When I was a kid, I was a huge fan of novelizations of films. I honestly can't tell you why, but I bought a lot of them, often at the used bookstore my dad was a fan of and to which he took me a number of times. Sometimes, it was films I'd seen and loved, like The Rocketeer. Sometimes, it was films I'd seen and been disappointed in, like Dick Tracy. Others, like virtually all of the Star Trek film novelizations, were books I just picked up because I was familiar with the property. I don't own any of them, anymore, though, so I guess ultimately they weren't that important to me, but it was just a weird little phase I went through.
Anyway, as for the Alien novelization: it's a light read, as you'd expect. It took me perhaps three hours total to read and the plot doesn't deviate in any meaningful way from the film's, aside from including a couple scenes cut from the film version (the goodbye scene between Ripley and Dallas, for example, which made it's way back in on one of the 21st century director's cuts), and the derelict ship's pilot being absent. I found it interesting, though, that Foster added a single eye (or eye-like structure, as he called it) to the face-hugger's description. While reading the novelization, I at first imagined this merely to be a mistake on the part of the narrator, but when I thought about how they're depicted in the films, there's simply nothing that could be construed as being an eye of any sort, so I suppose that's simply Foster's take on the creatures. Additionally, the fully-grown alien has eyes, confirming this being how Foster saw them in his mind, which in the scene where Brett dies, he momentarily mistakes for Jones's eyes glowing in the darkness. Foster also mentions suction cups on the creature's undersides, used to attach itself to Kane. This I honestly found kind of silly compared to the way the things attach themselves in the films.
These are all things, however, that I imagine Foster used either from his own imaginings of written descriptions given to him, or perhaps from early concept artwork for the film - which of course went through many iterations before settling on the versions we saw on film. I'm glad that the final film versions did not have eyes, however, as frankly, it's far more chilling to see that shiny, blank skull "peering" at the camera and/or characters, than "giant, glowing yellow" eyes would be.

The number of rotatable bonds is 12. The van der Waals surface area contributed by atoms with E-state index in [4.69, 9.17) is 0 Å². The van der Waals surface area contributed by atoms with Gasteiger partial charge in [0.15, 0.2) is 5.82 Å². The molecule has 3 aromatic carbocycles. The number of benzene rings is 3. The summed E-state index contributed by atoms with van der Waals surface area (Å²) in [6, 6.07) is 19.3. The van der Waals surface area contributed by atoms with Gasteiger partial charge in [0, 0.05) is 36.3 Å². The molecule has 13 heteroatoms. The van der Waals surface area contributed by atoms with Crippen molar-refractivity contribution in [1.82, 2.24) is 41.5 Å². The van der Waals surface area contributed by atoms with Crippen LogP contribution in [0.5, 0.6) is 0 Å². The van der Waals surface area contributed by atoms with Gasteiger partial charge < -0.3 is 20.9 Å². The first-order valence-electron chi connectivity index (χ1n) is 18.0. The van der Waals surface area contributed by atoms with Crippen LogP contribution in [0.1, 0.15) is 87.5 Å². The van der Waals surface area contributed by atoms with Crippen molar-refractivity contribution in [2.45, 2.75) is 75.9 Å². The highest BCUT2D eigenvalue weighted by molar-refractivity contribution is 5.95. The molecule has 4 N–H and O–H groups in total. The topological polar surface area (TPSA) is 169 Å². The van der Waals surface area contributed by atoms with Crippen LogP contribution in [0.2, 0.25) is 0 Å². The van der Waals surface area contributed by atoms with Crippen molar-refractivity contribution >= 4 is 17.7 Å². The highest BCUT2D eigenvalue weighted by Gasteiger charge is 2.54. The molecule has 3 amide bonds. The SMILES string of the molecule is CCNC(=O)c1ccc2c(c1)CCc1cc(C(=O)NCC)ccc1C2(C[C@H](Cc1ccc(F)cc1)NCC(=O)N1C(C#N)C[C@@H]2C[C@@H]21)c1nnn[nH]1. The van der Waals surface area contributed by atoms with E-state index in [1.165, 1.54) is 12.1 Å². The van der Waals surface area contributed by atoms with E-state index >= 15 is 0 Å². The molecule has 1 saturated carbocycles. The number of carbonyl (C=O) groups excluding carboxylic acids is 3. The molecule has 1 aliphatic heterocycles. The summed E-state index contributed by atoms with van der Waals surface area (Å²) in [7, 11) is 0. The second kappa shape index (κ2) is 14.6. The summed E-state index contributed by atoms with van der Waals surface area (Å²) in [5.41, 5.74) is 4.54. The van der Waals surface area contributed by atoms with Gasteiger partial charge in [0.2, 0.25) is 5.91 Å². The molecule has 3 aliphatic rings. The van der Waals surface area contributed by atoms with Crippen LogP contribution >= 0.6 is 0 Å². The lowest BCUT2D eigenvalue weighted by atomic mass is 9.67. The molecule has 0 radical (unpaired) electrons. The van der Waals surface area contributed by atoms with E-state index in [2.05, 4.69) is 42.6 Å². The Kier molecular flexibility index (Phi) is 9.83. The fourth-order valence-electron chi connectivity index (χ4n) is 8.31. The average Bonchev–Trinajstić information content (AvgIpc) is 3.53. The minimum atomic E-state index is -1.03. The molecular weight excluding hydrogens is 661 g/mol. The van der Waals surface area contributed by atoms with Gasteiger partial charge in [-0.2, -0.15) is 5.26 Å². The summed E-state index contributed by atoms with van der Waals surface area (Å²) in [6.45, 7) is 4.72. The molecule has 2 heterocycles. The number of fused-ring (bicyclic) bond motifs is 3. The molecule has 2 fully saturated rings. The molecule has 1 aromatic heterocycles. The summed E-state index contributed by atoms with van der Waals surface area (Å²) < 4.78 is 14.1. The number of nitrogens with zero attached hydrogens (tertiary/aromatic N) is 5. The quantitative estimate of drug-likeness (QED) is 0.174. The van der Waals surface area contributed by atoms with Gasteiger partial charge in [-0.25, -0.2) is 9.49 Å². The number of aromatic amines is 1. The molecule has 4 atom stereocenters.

What surprised me was the tone of the novel - maybe it's the period in which it was written, or maybe Foster's own sensibilities, but the horror is decidedly absent, compared to the film. The tone, instead, is the sort of dry, by-the-books sci-fi you'd expect of 1950s/60s commercial science fiction prose. A lot of acronyms we're never given the meanings of, a lot of description of step-by-step actions taken by the crew as they perform specific tasks on the ship. Maybe it's meant to add realism, but while it works in a film, it really bogs down the narrative in prose, as it takes you out of the story and makes the reader feel like an uninformed observer who's suddenly become aware they don't belong on the Nostromo's bridge. The scene-changes, where the film frequently flicks back and forth between various crew-members, are badly handled, too, taking the reader out of the story - rather than line breaks (of which the novel has only one), the next paragraph will simply be focused on a different person in a different place. It was jarring.
In addition, the novel feels unbalanced in terms of the "acts" it's divided into. We're 110 pages into the book before Kane is back aboard the ship and placed in the autodoc and another sixty pages before the chest-burster (which has limbs, in this, as opposed to the worm-like appearance in the film) makes its appearance, by which point the book had begun to feel like it was dragging. The remainder of the plot plays out in less than a hundred additional pages, but contrary to feeling rushed, it actually feels lethargic - as if very little is happening and it's being padded out. That is, until we get to the final climactic scenes where the last of the crew--save Ripley--is killed and Ripley makes her escape - all of which, including Ripley's finally besting the xenomorph, is crammed into the last ten pages of the book. It's just badly-balanced plotting.
All of this sounds like a lot of complaining--and it is--but don't get the impression that I hated the novel, because I didn't. It wasn't as good as the film, but it was interesting to take a look at the story from a different perspective and in a different fashion. If I'd never seen the film before reading the novel, however, this book probably wouldn't have enticed me to watch it - so I'm glad it happened the other way around.